But now here comes the hard part: Notice how vague and unspecified this list is? It’s full of phrases like “review,” and “look over,” (what, exactly, does he have in mind to do? What, for example, does he mean by “look over”?) and it doesn’t specify WHEN he will do these things, HOW MANY flashcards he will create per day, and so on.
This list now needs to be converted into a daily action plan, including specific, quantified activities that will be completed each day.
Here’s my own hypothetical example of an action plan for this student:
Last week I wrote about the demonstrably positive effects of longer-term studying. Kids who begin studying several days before a test and who study consistently and to the point of mastery get high grades.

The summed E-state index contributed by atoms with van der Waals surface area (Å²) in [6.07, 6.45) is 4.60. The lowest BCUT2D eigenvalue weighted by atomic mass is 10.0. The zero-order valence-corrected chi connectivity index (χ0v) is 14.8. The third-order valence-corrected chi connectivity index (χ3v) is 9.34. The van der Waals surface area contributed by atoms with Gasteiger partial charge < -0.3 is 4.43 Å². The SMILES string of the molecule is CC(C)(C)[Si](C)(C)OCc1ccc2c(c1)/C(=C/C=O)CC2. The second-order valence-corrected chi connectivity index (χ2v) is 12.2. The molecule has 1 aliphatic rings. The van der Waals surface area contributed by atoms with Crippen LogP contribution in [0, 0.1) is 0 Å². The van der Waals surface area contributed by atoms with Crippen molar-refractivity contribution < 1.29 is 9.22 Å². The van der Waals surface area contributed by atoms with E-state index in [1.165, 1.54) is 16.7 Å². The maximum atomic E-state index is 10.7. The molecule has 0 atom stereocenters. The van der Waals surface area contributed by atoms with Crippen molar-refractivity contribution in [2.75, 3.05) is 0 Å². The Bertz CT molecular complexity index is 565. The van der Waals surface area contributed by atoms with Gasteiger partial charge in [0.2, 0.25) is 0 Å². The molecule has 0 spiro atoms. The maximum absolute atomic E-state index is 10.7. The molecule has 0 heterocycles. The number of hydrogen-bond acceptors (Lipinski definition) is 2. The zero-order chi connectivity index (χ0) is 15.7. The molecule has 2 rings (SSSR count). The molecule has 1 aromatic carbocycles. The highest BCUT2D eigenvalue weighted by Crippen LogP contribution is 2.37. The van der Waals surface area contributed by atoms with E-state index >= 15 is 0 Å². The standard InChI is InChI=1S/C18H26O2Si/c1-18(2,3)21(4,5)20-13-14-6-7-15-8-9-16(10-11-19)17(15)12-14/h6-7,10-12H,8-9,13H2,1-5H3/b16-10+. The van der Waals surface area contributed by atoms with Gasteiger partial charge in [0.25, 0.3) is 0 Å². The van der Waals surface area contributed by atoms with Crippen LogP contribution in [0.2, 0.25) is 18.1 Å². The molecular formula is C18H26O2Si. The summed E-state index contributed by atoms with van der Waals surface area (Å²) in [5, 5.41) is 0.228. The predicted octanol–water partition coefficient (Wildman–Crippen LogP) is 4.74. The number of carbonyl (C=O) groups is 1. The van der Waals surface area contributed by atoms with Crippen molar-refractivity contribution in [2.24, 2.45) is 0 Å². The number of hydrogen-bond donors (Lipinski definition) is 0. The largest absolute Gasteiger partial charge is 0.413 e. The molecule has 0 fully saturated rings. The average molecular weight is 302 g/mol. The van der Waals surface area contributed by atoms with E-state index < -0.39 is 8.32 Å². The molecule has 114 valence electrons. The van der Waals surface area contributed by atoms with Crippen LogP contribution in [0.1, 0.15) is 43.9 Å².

This seems like a no-brainer, right? So why don’t more kids do it?
One reason is that fear and anxiety hamper people’s ability to think straight and organize themselves. (We talk a lot about executive function issues in kids, but these are problems all people of all ages experience)
As part of his research with couples, John Gottman attached heart monitors to his subjects, and he discovered that when people become emotionally agitated, their systems “flood” with adrenaline and their heart rates elevate. A heart rate above 95 beats per minute signals that a person’s listening, planning and reasoning skills have broken down.
Students typically wait until the last minute to begin studying for tests, and many parents support this practice, fearing that their kid will forget the material if they review it too early. But decades of tutoring as well as personal experience has taught me otherwise: Consistent, deliberate practice over time is the way to master material.
I have 30 tutoring students, and bunches of them go to the same schools and are in the same classes. This means that I often have multiple students taking the same test on the same day.